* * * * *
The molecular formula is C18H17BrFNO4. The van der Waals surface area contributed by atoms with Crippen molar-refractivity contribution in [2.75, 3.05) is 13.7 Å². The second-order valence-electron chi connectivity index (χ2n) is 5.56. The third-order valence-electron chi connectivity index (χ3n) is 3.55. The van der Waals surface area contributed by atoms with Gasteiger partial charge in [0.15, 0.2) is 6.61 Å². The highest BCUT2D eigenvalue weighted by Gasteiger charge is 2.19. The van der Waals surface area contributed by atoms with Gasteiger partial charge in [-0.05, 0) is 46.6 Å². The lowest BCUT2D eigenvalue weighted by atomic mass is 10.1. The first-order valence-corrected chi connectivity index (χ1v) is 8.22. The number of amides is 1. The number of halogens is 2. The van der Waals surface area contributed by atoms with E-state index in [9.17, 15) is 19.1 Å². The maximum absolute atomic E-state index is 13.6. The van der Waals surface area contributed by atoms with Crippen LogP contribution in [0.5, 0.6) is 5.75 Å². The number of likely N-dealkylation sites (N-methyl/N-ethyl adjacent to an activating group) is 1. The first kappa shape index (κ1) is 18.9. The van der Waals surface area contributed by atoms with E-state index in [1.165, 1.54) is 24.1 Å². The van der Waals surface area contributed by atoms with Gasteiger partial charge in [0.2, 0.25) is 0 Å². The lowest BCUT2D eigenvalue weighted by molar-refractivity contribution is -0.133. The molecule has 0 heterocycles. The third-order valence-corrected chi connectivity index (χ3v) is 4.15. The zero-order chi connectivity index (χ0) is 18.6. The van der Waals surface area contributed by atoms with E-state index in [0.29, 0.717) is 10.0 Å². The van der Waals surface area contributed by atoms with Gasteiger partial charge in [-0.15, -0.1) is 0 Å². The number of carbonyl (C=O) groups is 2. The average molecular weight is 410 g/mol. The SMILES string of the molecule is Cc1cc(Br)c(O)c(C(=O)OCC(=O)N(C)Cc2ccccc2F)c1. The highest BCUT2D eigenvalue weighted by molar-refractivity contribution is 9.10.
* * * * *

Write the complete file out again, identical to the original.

The molecular formula is C18H17BrFNO4. The van der Waals surface area contributed by atoms with Crippen molar-refractivity contribution in [2.75, 3.05) is 13.7 Å². The second-order valence-electron chi connectivity index (χ2n) is 5.56. The third-order valence-electron chi connectivity index (χ3n) is 3.55. The van der Waals surface area contributed by atoms with Gasteiger partial charge in [0.15, 0.2) is 6.61 Å². The highest BCUT2D eigenvalue weighted by Gasteiger charge is 2.19. The van der Waals surface area contributed by atoms with Gasteiger partial charge in [-0.05, 0) is 46.6 Å². The lowest BCUT2D eigenvalue weighted by atomic mass is 10.1. The first-order valence-corrected chi connectivity index (χ1v) is 8.22. The number of amides is 1. The number of halogens is 2. The van der Waals surface area contributed by atoms with E-state index in [9.17, 15) is 19.1 Å². The maximum absolute atomic E-state index is 13.6. The van der Waals surface area contributed by atoms with Crippen LogP contribution in [0.5, 0.6) is 5.75 Å². The number of likely N-dealkylation sites (N-methyl/N-ethyl adjacent to an activating group) is 1. The first kappa shape index (κ1) is 18.9. The van der Waals surface area contributed by atoms with E-state index in [1.165, 1.54) is 24.1 Å². The van der Waals surface area contributed by atoms with Gasteiger partial charge in [0.2, 0.25) is 0 Å². The lowest BCUT2D eigenvalue weighted by molar-refractivity contribution is -0.133. The molecule has 0 heterocycles. The third-order valence-corrected chi connectivity index (χ3v) is 4.15. The zero-order chi connectivity index (χ0) is 18.6. The van der Waals surface area contributed by atoms with E-state index in [0.29, 0.717) is 10.0 Å². The van der Waals surface area contributed by atoms with Gasteiger partial charge in [-0.15, -0.1) is 0 Å². The number of carbonyl (C=O) groups is 2. The average molecular weight is 410 g/mol. The SMILES string of the molecule is Cc1cc(Br)c(O)c(C(=O)OCC(=O)N(C)Cc2ccccc2F)c1. The highest BCUT2D eigenvalue weighted by molar-refractivity contribution is 9.10.